Editors are the Wizards of our Craft by Colin Ward
I am delighted to have Fellow author and Swanwicker Colin Ward visit the blog today to discuss the importance of editors and editing to writers in the production of their work. Thank you for your time, today, Colin. Over to you.
Thank you for inviting me to your blog today, Val. Editing is one of the services I offer to authors and it is a subject I feel passionately about, so I am thrilled to be able to tell your readers about the importance ot editors.
Moving from a skill to a craft
The vast majority of us begin our writing journey from a very young age and develop our initial skills at the same time as still acquiring our basic command of language. As we progress through years of education – formal and otherwise – we learn conventions, forms, and rules many later forget. The goal is primarily to be an effective communicator.
Turning those skills into a craft is the next stage. As with any other art form, this requires practise, and maybe some training. Without doubt, it requires passion. After all, if we can’t commit to making our writing the best it can be, how can we expect our readers to invest with as much fervour?
But is passion enough when it comes to the artistic craft of writing? When do we need to turn to a guiding hand?
A need for mentorship is our strength
Writing is a very personal and insular form of expression. We spend countless hours alone – figuratively and literally - planning, researching, writing and drafting. To others, we look spaced-out or aloof for great lengths of time before maniacally blitzing a laptop keyboard with fierce determination.
Nevertheless, coming back into the real world, enlisting the help of editors is all part of a successful writer’s journey. But each of us have our own individual needs from an editor. Here are two key types of editor who operate at different times in the writing process.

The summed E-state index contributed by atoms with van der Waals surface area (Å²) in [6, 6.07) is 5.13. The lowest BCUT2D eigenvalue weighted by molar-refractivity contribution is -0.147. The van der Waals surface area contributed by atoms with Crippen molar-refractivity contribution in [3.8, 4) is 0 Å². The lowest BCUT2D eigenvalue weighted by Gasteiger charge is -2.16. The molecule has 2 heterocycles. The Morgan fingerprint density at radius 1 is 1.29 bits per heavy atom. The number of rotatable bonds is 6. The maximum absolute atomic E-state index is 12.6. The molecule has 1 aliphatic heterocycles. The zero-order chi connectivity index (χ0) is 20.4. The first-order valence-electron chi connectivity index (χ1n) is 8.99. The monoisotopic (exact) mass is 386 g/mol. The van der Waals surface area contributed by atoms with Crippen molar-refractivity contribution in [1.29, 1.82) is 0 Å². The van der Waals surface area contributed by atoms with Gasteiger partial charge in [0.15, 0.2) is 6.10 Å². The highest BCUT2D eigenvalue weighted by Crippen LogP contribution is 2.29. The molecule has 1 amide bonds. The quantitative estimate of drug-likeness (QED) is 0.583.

Developmental Editors in the earlier phases of your book, perhaps when all you have is a rough first draft which you know needs a lot of work. They help to shape or flesh out the narrative, address plot holes, build characters, and so much more. The best of them will provide you with analytical questions to guide you into making your own decisions rather than just giving their opinion on your work.
Be clear on your reason for enlisting their help. You will succeed more if you engage a developmental editor to stoke the fire in your belly and fuel the passion for your story. You’ll achieve less if all you want is someone to stroke your ego and pander to protecting your ’baby.’
Copy editors are professionals with a certain set of skills – a kind of Liam Neeson of our literary trade. These spelling and grammar wizards can also check for consistencies such as character names, and sometimes a little fact-checking. But their work is primarily on a word and sentence level. Good copy editors maintain your personal voice whilst eradicating bad habits you’ve acquired without noticing.
Their objective eye will highlight when you’ve used twenty words where five would have sufficed. Or when a sentence didn’t need the six pronouns you’ve used. All things considered, if a developmental editor is a helpful engineer advising on your building, your copy editor is your plasterer. A skilled crafts person dedicated to making your work look the best it can.
Knowing their stuff…knowing your stuff…